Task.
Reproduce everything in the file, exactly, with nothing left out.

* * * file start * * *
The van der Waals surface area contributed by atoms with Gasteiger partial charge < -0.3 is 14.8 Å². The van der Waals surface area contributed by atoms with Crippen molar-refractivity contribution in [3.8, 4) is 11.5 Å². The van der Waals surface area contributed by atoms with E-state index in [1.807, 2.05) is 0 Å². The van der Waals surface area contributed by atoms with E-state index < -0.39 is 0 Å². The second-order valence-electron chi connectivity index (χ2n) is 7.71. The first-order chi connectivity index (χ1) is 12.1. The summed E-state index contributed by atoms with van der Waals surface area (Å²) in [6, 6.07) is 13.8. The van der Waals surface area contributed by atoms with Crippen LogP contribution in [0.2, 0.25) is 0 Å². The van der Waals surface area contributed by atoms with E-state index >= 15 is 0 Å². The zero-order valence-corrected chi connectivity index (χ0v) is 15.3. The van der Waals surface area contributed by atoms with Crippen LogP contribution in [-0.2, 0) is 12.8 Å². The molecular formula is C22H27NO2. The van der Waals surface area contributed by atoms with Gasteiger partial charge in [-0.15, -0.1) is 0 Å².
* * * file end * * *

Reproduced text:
The van der Waals surface area contributed by atoms with Gasteiger partial charge < -0.3 is 14.8 Å². The van der Waals surface area contributed by atoms with Crippen molar-refractivity contribution in [3.8, 4) is 11.5 Å². The van der Waals surface area contributed by atoms with E-state index in [1.807, 2.05) is 0 Å². The van der Waals surface area contributed by atoms with E-state index < -0.39 is 0 Å². The second-order valence-electron chi connectivity index (χ2n) is 7.71. The first-order chi connectivity index (χ1) is 12.1. The summed E-state index contributed by atoms with van der Waals surface area (Å²) in [6, 6.07) is 13.8. The van der Waals surface area contributed by atoms with Crippen LogP contribution in [0.2, 0.25) is 0 Å². The van der Waals surface area contributed by atoms with E-state index >= 15 is 0 Å². The zero-order valence-corrected chi connectivity index (χ0v) is 15.3. The van der Waals surface area contributed by atoms with Crippen LogP contribution in [-0.2, 0) is 12.8 Å². The molecular formula is C22H27NO2. The van der Waals surface area contributed by atoms with Gasteiger partial charge in [-0.15, -0.1) is 0 Å².